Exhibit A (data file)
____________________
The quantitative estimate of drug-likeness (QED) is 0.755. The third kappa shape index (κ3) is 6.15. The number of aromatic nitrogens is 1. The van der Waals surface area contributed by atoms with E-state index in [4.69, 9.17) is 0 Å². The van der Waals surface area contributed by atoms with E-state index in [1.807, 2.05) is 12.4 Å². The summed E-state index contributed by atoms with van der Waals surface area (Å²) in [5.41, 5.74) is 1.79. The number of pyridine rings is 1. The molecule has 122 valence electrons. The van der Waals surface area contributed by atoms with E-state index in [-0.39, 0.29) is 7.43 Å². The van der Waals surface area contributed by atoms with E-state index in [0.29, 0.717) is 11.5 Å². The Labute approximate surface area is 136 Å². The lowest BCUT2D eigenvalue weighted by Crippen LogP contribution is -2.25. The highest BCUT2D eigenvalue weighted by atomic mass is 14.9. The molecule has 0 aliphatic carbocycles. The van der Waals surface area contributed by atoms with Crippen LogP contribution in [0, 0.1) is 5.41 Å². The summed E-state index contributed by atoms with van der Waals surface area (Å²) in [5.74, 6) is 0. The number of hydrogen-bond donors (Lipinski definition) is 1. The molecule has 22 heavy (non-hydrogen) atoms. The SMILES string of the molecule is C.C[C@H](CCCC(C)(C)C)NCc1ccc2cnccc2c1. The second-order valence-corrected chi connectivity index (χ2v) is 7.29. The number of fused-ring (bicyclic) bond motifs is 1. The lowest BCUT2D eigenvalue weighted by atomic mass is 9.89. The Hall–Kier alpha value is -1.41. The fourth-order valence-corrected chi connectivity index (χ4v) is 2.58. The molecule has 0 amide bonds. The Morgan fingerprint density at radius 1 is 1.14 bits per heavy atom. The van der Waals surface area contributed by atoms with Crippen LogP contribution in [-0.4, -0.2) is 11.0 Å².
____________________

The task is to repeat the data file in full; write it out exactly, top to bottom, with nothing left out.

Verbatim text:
The quantitative estimate of drug-likeness (QED) is 0.755. The third kappa shape index (κ3) is 6.15. The number of aromatic nitrogens is 1. The van der Waals surface area contributed by atoms with E-state index in [4.69, 9.17) is 0 Å². The van der Waals surface area contributed by atoms with E-state index in [1.807, 2.05) is 12.4 Å². The summed E-state index contributed by atoms with van der Waals surface area (Å²) in [5.41, 5.74) is 1.79. The number of pyridine rings is 1. The molecule has 122 valence electrons. The van der Waals surface area contributed by atoms with E-state index in [-0.39, 0.29) is 7.43 Å². The van der Waals surface area contributed by atoms with E-state index in [0.29, 0.717) is 11.5 Å². The Labute approximate surface area is 136 Å². The lowest BCUT2D eigenvalue weighted by Crippen LogP contribution is -2.25. The highest BCUT2D eigenvalue weighted by atomic mass is 14.9. The molecule has 0 aliphatic carbocycles. The van der Waals surface area contributed by atoms with Crippen LogP contribution in [0, 0.1) is 5.41 Å². The summed E-state index contributed by atoms with van der Waals surface area (Å²) in [5.74, 6) is 0. The number of hydrogen-bond donors (Lipinski definition) is 1. The molecule has 22 heavy (non-hydrogen) atoms. The SMILES string of the molecule is C.C[C@H](CCCC(C)(C)C)NCc1ccc2cnccc2c1. The second-order valence-corrected chi connectivity index (χ2v) is 7.29. The number of fused-ring (bicyclic) bond motifs is 1. The lowest BCUT2D eigenvalue weighted by atomic mass is 9.89. The Hall–Kier alpha value is -1.41. The fourth-order valence-corrected chi connectivity index (χ4v) is 2.58. The molecule has 0 amide bonds. The Morgan fingerprint density at radius 1 is 1.14 bits per heavy atom. The van der Waals surface area contributed by atoms with Crippen LogP contribution in [-0.4, -0.2) is 11.0 Å².